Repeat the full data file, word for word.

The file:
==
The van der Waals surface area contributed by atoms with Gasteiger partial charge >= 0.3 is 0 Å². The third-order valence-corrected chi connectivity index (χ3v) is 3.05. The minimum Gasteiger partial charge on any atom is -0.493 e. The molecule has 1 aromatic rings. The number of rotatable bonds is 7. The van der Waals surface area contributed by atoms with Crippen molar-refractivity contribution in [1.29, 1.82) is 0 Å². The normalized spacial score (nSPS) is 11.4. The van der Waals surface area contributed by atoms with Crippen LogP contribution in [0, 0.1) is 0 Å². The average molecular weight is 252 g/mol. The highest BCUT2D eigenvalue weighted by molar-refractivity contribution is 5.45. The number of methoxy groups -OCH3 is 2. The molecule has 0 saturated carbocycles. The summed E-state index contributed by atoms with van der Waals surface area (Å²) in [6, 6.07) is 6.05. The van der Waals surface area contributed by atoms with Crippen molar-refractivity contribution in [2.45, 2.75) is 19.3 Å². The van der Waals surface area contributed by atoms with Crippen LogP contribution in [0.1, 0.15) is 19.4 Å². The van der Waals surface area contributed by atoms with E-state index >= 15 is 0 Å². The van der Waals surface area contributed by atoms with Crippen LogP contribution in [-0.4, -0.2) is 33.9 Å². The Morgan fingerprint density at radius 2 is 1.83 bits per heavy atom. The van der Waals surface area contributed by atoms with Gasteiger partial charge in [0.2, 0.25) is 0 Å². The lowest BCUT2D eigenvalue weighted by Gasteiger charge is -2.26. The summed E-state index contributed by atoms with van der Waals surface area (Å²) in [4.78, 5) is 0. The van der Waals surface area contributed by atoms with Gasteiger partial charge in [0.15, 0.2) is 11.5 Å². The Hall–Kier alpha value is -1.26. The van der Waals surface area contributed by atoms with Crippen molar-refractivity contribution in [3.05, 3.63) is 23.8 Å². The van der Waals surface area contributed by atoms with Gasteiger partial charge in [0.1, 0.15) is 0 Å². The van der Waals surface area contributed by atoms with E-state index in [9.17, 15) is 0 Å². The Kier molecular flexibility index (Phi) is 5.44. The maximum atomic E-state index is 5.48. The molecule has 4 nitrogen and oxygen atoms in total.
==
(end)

The van der Waals surface area contributed by atoms with Gasteiger partial charge >= 0.3 is 0 Å². The third-order valence-corrected chi connectivity index (χ3v) is 3.05. The minimum Gasteiger partial charge on any atom is -0.493 e. The molecule has 1 aromatic rings. The number of rotatable bonds is 7. The van der Waals surface area contributed by atoms with Crippen molar-refractivity contribution in [1.29, 1.82) is 0 Å². The normalized spacial score (nSPS) is 11.4. The van der Waals surface area contributed by atoms with Crippen LogP contribution in [0, 0.1) is 0 Å². The average molecular weight is 252 g/mol. The highest BCUT2D eigenvalue weighted by molar-refractivity contribution is 5.45. The number of methoxy groups -OCH3 is 2. The molecule has 0 saturated carbocycles. The summed E-state index contributed by atoms with van der Waals surface area (Å²) in [6, 6.07) is 6.05. The van der Waals surface area contributed by atoms with Crippen molar-refractivity contribution in [2.45, 2.75) is 19.3 Å². The van der Waals surface area contributed by atoms with Crippen LogP contribution in [0.1, 0.15) is 19.4 Å². The van der Waals surface area contributed by atoms with E-state index >= 15 is 0 Å². The van der Waals surface area contributed by atoms with Crippen LogP contribution in [-0.4, -0.2) is 33.9 Å². The Morgan fingerprint density at radius 2 is 1.83 bits per heavy atom. The van der Waals surface area contributed by atoms with Gasteiger partial charge in [0.2, 0.25) is 0 Å². The lowest BCUT2D eigenvalue weighted by Gasteiger charge is -2.26. The summed E-state index contributed by atoms with van der Waals surface area (Å²) in [4.78, 5) is 0. The van der Waals surface area contributed by atoms with Gasteiger partial charge in [0.15, 0.2) is 11.5 Å². The Hall–Kier alpha value is -1.26. The van der Waals surface area contributed by atoms with Crippen molar-refractivity contribution in [3.05, 3.63) is 23.8 Å². The van der Waals surface area contributed by atoms with Gasteiger partial charge in [0.1, 0.15) is 0 Å². The van der Waals surface area contributed by atoms with E-state index in [9.17, 15) is 0 Å². The Kier molecular flexibility index (Phi) is 5.44. The maximum atomic E-state index is 5.48. The molecule has 4 nitrogen and oxygen atoms in total.